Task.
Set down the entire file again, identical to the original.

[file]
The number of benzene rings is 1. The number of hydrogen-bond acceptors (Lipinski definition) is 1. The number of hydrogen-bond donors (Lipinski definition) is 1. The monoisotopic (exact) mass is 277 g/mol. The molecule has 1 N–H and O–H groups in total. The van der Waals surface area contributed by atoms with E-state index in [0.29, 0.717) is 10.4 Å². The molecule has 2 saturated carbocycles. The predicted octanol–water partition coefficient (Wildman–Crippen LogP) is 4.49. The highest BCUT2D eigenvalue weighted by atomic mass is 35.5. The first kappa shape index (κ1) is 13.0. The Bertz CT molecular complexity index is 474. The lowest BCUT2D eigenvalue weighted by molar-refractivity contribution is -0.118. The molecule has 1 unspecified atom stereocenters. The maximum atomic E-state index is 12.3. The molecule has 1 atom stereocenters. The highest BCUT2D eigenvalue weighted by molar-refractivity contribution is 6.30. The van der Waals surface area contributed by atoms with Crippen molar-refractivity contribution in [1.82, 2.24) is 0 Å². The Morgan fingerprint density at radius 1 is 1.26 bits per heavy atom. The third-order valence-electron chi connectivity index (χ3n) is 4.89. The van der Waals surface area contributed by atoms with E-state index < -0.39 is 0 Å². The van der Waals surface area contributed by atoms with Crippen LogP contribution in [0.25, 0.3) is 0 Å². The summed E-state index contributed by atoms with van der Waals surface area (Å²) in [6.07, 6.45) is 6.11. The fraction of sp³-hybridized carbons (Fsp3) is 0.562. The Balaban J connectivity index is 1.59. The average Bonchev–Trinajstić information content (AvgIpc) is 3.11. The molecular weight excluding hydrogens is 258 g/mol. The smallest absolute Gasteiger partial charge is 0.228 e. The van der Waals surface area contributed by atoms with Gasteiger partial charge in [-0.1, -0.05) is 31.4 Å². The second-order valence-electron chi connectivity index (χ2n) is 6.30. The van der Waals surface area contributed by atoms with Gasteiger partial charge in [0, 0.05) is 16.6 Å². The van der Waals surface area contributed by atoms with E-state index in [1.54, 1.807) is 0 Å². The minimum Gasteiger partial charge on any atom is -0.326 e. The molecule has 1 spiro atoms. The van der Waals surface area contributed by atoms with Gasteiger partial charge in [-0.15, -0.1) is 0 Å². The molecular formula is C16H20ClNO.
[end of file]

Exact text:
The number of benzene rings is 1. The number of hydrogen-bond acceptors (Lipinski definition) is 1. The number of hydrogen-bond donors (Lipinski definition) is 1. The monoisotopic (exact) mass is 277 g/mol. The molecule has 1 N–H and O–H groups in total. The van der Waals surface area contributed by atoms with E-state index in [0.29, 0.717) is 10.4 Å². The molecule has 2 saturated carbocycles. The predicted octanol–water partition coefficient (Wildman–Crippen LogP) is 4.49. The highest BCUT2D eigenvalue weighted by atomic mass is 35.5. The first kappa shape index (κ1) is 13.0. The Bertz CT molecular complexity index is 474. The lowest BCUT2D eigenvalue weighted by molar-refractivity contribution is -0.118. The molecule has 1 unspecified atom stereocenters. The maximum atomic E-state index is 12.3. The molecule has 1 atom stereocenters. The highest BCUT2D eigenvalue weighted by molar-refractivity contribution is 6.30. The van der Waals surface area contributed by atoms with Crippen molar-refractivity contribution in [1.82, 2.24) is 0 Å². The Morgan fingerprint density at radius 1 is 1.26 bits per heavy atom. The third-order valence-electron chi connectivity index (χ3n) is 4.89. The van der Waals surface area contributed by atoms with E-state index < -0.39 is 0 Å². The van der Waals surface area contributed by atoms with Crippen LogP contribution in [0.25, 0.3) is 0 Å². The summed E-state index contributed by atoms with van der Waals surface area (Å²) in [6.07, 6.45) is 6.11. The fraction of sp³-hybridized carbons (Fsp3) is 0.562. The Balaban J connectivity index is 1.59. The average Bonchev–Trinajstić information content (AvgIpc) is 3.11. The molecular weight excluding hydrogens is 258 g/mol. The smallest absolute Gasteiger partial charge is 0.228 e. The van der Waals surface area contributed by atoms with Gasteiger partial charge in [-0.1, -0.05) is 31.4 Å². The second-order valence-electron chi connectivity index (χ2n) is 6.30. The van der Waals surface area contributed by atoms with Gasteiger partial charge in [0, 0.05) is 16.6 Å². The van der Waals surface area contributed by atoms with E-state index in [1.54, 1.807) is 0 Å². The minimum Gasteiger partial charge on any atom is -0.326 e. The molecule has 1 spiro atoms. The van der Waals surface area contributed by atoms with Gasteiger partial charge in [-0.15, -0.1) is 0 Å². The molecular formula is C16H20ClNO.